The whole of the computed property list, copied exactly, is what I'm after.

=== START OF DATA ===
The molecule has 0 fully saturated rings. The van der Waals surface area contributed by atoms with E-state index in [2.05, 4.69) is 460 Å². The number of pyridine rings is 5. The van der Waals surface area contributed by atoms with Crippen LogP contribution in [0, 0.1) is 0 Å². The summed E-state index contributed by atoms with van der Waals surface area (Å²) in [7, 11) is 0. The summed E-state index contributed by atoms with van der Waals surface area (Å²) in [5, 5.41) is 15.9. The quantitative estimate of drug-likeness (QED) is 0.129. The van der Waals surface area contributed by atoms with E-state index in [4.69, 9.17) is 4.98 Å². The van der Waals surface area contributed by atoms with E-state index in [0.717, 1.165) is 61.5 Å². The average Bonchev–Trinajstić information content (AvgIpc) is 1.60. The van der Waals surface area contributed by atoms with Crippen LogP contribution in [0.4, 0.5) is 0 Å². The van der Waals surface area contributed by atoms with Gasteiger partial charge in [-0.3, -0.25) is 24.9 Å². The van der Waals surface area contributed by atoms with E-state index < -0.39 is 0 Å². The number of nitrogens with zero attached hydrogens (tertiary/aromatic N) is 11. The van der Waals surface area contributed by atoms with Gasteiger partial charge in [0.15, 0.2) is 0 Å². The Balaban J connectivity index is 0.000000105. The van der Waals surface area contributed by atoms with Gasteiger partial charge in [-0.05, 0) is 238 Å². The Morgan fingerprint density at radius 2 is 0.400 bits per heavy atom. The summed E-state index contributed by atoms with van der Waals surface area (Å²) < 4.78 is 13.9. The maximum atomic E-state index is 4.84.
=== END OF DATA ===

The molecule has 0 fully saturated rings. The van der Waals surface area contributed by atoms with E-state index in [2.05, 4.69) is 460 Å². The number of pyridine rings is 5. The van der Waals surface area contributed by atoms with Crippen LogP contribution in [0, 0.1) is 0 Å². The summed E-state index contributed by atoms with van der Waals surface area (Å²) in [7, 11) is 0. The summed E-state index contributed by atoms with van der Waals surface area (Å²) in [5, 5.41) is 15.9. The quantitative estimate of drug-likeness (QED) is 0.129. The van der Waals surface area contributed by atoms with E-state index in [4.69, 9.17) is 4.98 Å². The van der Waals surface area contributed by atoms with E-state index in [0.717, 1.165) is 61.5 Å². The average Bonchev–Trinajstić information content (AvgIpc) is 1.60. The van der Waals surface area contributed by atoms with Crippen LogP contribution in [0.4, 0.5) is 0 Å². The van der Waals surface area contributed by atoms with Gasteiger partial charge in [-0.3, -0.25) is 24.9 Å². The van der Waals surface area contributed by atoms with E-state index < -0.39 is 0 Å². The number of nitrogens with zero attached hydrogens (tertiary/aromatic N) is 11. The van der Waals surface area contributed by atoms with Gasteiger partial charge in [0.15, 0.2) is 0 Å². The Balaban J connectivity index is 0.000000105. The van der Waals surface area contributed by atoms with Gasteiger partial charge in [-0.05, 0) is 238 Å². The Morgan fingerprint density at radius 2 is 0.400 bits per heavy atom. The summed E-state index contributed by atoms with van der Waals surface area (Å²) < 4.78 is 13.9. The maximum atomic E-state index is 4.84.